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Understanding the Innovator’s DNA

by henry on November 16, 2011

by Tapan Munroe, co-author of Closing America’s Job Gap

I want to make a dent in the universe” – Steve Jobs

Innovation is the key to business survival and success in the 21st century. The billion dollar“The phrase described what happened in 1960, for example, when an unknown company, Sony,Recently a book coauthored by Clay Christensen, Jeff Dyer, and Hal Gregersen entitled – The question is: can innovation be learned? Can business leaders find answers to important questionssuch as: How do I find innovators for my business? How can I become more innovative? Can wedistill and mimic the traits of leading “disruptive innovators” like Steve Jobs and Thomas Edison?

Maureen Glabman in a 2009 article in MediMedia gives a succinct example illustrating the

meaning of the term “disruptive innovation”:

began selling an affordable transistor television that eventually replaced RCA’s vacuum tube.

Soon it became apparent the transistor alone — the disruptive technology — did not tell the

whole story. To achieve success, the technology had to be coupled with a whiz-bang business

plan, giving birth to the encompassing term ‘disruptive innovations.’ Sony, with its coveted

transistor TV that many people could afford, and a plan to sell its TVs through Kmart (then a new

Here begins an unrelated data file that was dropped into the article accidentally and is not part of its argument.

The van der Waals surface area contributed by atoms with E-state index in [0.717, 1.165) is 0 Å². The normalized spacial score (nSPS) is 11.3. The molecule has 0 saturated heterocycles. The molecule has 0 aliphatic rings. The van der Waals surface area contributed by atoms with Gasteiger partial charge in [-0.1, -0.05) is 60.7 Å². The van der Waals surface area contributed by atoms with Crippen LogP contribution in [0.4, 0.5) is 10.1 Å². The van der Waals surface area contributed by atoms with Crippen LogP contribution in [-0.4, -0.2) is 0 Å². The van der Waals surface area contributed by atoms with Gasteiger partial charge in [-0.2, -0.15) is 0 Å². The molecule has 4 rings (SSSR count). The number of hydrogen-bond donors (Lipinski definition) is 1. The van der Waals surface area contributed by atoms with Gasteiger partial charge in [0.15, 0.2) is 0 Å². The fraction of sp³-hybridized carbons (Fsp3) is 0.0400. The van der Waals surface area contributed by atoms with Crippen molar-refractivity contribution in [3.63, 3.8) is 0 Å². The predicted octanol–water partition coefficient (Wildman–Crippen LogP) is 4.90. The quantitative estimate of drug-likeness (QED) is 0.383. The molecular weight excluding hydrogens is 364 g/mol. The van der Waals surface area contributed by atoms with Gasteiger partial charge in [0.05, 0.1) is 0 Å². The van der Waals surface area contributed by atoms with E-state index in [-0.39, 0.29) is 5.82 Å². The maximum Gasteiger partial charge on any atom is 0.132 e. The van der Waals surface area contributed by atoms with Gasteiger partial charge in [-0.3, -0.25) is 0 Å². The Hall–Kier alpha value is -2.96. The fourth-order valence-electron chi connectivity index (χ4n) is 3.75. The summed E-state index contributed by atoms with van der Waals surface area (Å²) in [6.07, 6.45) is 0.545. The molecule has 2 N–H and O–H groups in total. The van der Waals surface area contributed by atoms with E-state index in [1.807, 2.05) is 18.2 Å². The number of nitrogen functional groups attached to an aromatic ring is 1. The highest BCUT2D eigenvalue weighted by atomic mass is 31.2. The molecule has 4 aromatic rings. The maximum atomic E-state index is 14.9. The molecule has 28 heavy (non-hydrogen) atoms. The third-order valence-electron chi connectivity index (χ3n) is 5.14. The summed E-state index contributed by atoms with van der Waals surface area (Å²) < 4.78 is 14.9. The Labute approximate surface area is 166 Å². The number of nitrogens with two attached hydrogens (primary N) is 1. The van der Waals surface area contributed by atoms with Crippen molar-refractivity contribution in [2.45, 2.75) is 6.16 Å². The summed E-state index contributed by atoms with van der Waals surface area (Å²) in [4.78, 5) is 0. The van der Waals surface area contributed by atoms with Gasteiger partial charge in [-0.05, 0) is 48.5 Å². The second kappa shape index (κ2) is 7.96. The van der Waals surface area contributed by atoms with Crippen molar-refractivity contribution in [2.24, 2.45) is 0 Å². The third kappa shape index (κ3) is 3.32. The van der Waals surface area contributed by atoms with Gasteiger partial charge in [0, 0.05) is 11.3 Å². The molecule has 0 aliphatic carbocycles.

retail chain), put both the more expensive RCA vacuum tube TVs, as well as the many mom-andpop

appliance stores that refused to sell Sony sets, essentially out of business.”

Innovators DNA (August 2011) answers these important questions by delving into the minds

of great innovators. It is important to note that Clay Christensen of the Harvard Business School

revolutionized the study of innovation when he wrote the best seller The Innovators Dilemma

(1997) which popularized the phrase “disruptive innovation.”

The Innovators DNA takes an important step forward. It tries to delve into the minds of iconic

innovators such as Steve Jobs of Apple, Jeff Bezos of Amazon, and Pierre Omidyar of eBay to

discover how they come up with disruptive innovations, how they differ from others, and what

businesses can learn from them.

The research underlying the book comprised a six-year study of innovative companies. The

authors placed twenty-five star innovators of the various companies under the microscope 

 

 

examining how they developed their path-breaking ideas on which their businesses were built1. Associating.The authors define it as “cross-pollinating ideas in their own heads and in others.” It occurs when the brain attempts to synthesize and make sense of2. Questioning.This is a passion for enquiry that challenges the status quo. Top innovators are3. Observing.This is a passion for observing and understanding the world around us including4. Networking.This involves testing ideas via a diverse network of people who have radically5. Experimenting.Innovators continuously fiddle with their products as well their business- 3 -The real challenge for businesses in America at this time is to enhance and sustain the culture ofTapan Munroe, PhD, may be reached attapan@tapanmunroe.com.“What Makes Silicon Valley Tick?” offers an account of the Valley’s enduringwww.ClosingAmericasJobGap.com.